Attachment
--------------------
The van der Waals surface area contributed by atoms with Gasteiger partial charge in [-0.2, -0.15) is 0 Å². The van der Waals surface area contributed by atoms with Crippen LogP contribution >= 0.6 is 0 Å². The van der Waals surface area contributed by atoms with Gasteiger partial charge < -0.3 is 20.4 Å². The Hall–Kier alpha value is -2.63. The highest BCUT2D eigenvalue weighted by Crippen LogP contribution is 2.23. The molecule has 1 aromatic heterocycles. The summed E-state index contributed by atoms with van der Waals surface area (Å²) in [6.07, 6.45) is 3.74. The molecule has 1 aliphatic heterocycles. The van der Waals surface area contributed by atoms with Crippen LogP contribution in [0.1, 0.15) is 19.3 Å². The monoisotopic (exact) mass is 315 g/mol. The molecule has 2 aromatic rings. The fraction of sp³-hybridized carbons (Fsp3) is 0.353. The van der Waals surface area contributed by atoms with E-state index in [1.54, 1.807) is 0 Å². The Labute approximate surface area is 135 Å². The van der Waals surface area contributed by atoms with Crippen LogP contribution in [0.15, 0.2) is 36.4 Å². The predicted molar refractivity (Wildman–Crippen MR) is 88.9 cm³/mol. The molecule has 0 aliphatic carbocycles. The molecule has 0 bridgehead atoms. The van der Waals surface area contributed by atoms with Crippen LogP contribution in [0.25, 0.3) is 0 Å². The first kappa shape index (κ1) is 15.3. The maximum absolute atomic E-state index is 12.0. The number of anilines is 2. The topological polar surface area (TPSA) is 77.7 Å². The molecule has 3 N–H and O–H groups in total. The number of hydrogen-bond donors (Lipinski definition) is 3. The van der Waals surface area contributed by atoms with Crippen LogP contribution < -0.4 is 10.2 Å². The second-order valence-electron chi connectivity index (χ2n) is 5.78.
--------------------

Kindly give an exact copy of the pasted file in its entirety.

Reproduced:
The van der Waals surface area contributed by atoms with Gasteiger partial charge in [-0.2, -0.15) is 0 Å². The van der Waals surface area contributed by atoms with Crippen LogP contribution >= 0.6 is 0 Å². The van der Waals surface area contributed by atoms with Gasteiger partial charge < -0.3 is 20.4 Å². The Hall–Kier alpha value is -2.63. The highest BCUT2D eigenvalue weighted by Crippen LogP contribution is 2.23. The molecule has 1 aromatic heterocycles. The summed E-state index contributed by atoms with van der Waals surface area (Å²) in [6.07, 6.45) is 3.74. The molecule has 1 aliphatic heterocycles. The van der Waals surface area contributed by atoms with Crippen LogP contribution in [0.1, 0.15) is 19.3 Å². The monoisotopic (exact) mass is 315 g/mol. The molecule has 2 aromatic rings. The fraction of sp³-hybridized carbons (Fsp3) is 0.353. The van der Waals surface area contributed by atoms with E-state index in [1.54, 1.807) is 0 Å². The Labute approximate surface area is 135 Å². The van der Waals surface area contributed by atoms with Crippen LogP contribution in [0.15, 0.2) is 36.4 Å². The predicted molar refractivity (Wildman–Crippen MR) is 88.9 cm³/mol. The molecule has 0 aliphatic carbocycles. The molecule has 0 bridgehead atoms. The van der Waals surface area contributed by atoms with Crippen LogP contribution in [0.25, 0.3) is 0 Å². The first kappa shape index (κ1) is 15.3. The maximum absolute atomic E-state index is 12.0. The number of anilines is 2. The topological polar surface area (TPSA) is 77.7 Å². The molecule has 3 N–H and O–H groups in total. The number of hydrogen-bond donors (Lipinski definition) is 3. The van der Waals surface area contributed by atoms with Crippen LogP contribution < -0.4 is 10.2 Å². The second-order valence-electron chi connectivity index (χ2n) is 5.78.